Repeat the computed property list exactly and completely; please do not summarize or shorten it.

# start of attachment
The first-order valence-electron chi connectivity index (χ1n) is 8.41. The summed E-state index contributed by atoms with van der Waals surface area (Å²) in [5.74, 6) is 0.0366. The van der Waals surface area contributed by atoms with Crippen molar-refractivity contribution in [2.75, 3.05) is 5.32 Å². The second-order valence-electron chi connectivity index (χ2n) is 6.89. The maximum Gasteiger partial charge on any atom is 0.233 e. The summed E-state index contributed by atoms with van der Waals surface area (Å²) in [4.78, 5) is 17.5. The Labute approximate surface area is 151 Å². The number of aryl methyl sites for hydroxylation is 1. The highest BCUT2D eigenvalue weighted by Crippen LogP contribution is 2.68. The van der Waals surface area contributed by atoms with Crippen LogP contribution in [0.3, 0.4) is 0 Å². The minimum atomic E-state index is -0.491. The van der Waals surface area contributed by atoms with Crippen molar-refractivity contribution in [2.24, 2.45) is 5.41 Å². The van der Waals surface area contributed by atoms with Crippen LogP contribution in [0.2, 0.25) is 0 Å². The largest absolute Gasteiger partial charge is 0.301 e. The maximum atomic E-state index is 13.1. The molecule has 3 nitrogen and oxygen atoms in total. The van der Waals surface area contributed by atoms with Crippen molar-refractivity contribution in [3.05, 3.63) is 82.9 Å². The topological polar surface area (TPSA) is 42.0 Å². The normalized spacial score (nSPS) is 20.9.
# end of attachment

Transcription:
The first-order valence-electron chi connectivity index (χ1n) is 8.41. The summed E-state index contributed by atoms with van der Waals surface area (Å²) in [5.74, 6) is 0.0366. The van der Waals surface area contributed by atoms with Crippen molar-refractivity contribution in [2.75, 3.05) is 5.32 Å². The second-order valence-electron chi connectivity index (χ2n) is 6.89. The maximum Gasteiger partial charge on any atom is 0.233 e. The summed E-state index contributed by atoms with van der Waals surface area (Å²) in [4.78, 5) is 17.5. The Labute approximate surface area is 151 Å². The number of aryl methyl sites for hydroxylation is 1. The highest BCUT2D eigenvalue weighted by Crippen LogP contribution is 2.68. The van der Waals surface area contributed by atoms with Crippen LogP contribution in [0.3, 0.4) is 0 Å². The minimum atomic E-state index is -0.491. The van der Waals surface area contributed by atoms with Crippen molar-refractivity contribution in [2.24, 2.45) is 5.41 Å². The van der Waals surface area contributed by atoms with Crippen LogP contribution in [0.2, 0.25) is 0 Å². The largest absolute Gasteiger partial charge is 0.301 e. The maximum atomic E-state index is 13.1. The molecule has 3 nitrogen and oxygen atoms in total. The van der Waals surface area contributed by atoms with Crippen molar-refractivity contribution in [3.05, 3.63) is 82.9 Å². The topological polar surface area (TPSA) is 42.0 Å². The normalized spacial score (nSPS) is 20.9.